There is a realistic prospect that innovations in the iCoast project will be rapidly taken up in practice. There is an urgent need for better predictive models to analyse coastal risks and justify coastal adaptation strategies. Strong links with the practitioner community and well developed knowledge transfer mechanisms mean that outputs can be transferred into practice as soon as they are demonstrated and validated. These innovations need not wait till the end of the project to be taken up in practice.
The cohort of researchers employed in the iCoast project will develop scarce skills and systems perspectives which are in short supply in both the research and practitioner communities. Thus the iCoast project will contribute to the development of these research and professional skills in the research team and amongst the project stakeholders with whom we interact.


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Brown J (2016) Spatio-temporal Variability in the Tipping Points of a Coastal Defense in Journal of Coastal Research

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Hurst MD (2016) Recent acceleration in coastal cliff retreat rates on the south coast of Great Britain. in Proceedings of the National Academy of Sciences of the United States of America

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Lazarus E (2016) An evolving research agenda for human-coastal systems in Geomorphology

Description We have discovered that:
a) coastal erosion is strongly dependent on future wave climates as much as it is on sea-level rise.
b) the migration of very large shingle/sand spits may be strongly counter-intuitive and, again, be a strong function of offshore waves.
c) we have developed a new, more precise method of calculating coastal change in open-coastal environments.
Exploitation Route They are being taken forward by both the EA and coastal area managers in the East Anglia region. The results might get taken up by coastal stakeholders in developing countries in which coastal tourism or coastal infrastructure sustainability is critical to that country's economy.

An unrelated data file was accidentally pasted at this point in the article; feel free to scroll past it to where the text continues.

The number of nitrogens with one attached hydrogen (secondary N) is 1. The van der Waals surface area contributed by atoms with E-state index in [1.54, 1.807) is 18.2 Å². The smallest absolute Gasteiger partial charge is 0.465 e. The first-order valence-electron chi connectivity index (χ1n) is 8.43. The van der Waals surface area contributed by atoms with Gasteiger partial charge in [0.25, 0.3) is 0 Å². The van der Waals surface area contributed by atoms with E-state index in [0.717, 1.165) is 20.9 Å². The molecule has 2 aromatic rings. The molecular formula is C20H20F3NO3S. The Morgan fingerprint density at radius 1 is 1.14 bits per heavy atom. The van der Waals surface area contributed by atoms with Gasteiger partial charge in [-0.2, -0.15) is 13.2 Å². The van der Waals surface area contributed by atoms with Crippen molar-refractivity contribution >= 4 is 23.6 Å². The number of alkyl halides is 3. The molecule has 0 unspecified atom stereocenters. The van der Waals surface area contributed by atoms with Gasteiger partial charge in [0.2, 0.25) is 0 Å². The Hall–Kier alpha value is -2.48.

Sectors Environment

URL http://www.icoasst.net
Description We have shown that coastal erosion over decades to centuries is strongly dependent on future wave climates. We have developed a new method of calculating coastal change over human time-scales. The Environment Agency is aware of both of these results, with the result that the PI (Ellis) is a member of the EA's coastal erosion project Advisory Group, and a member of the Executive Board of the newly formed Norfolk and Suffolk Coastal Managers Group.
First Year Of Impact 2013
Sector Environment
Impact Types Societal,Policy & public services

Title COVE: Coastal one-line vector-based evolution 
Description This is a new methodology to calculate coastal change in highly crenulate (curved) coastal types. 
Type Of Material Improvements to research infrastructure 
Year Produced 2015 
Provided To Others? Yes  
Impact The model is currently being incorporated into more complex models of coastal change. 
Description Stakeholder engagement 
Form Of Engagement Activity Participation in an activity, workshop or similar
Part Of Official Scheme? No
Geographic Reach Regional
Primary Audience Public/other audiences
Results and Impact Several stakeholder workshops occurred during the iCoasst award period. These were located at two sites relevant to the project (Suffolk and the Liverpool area) and involved a mixture of the general public, regjonal coastal area managers, local EA representatives, etc. The purpose was twofold: to inform the audience of the project's aims and objectives, and to gain their input into subsequent directions that the research might go.
Year(s) Of Engagement Activity 2015,2016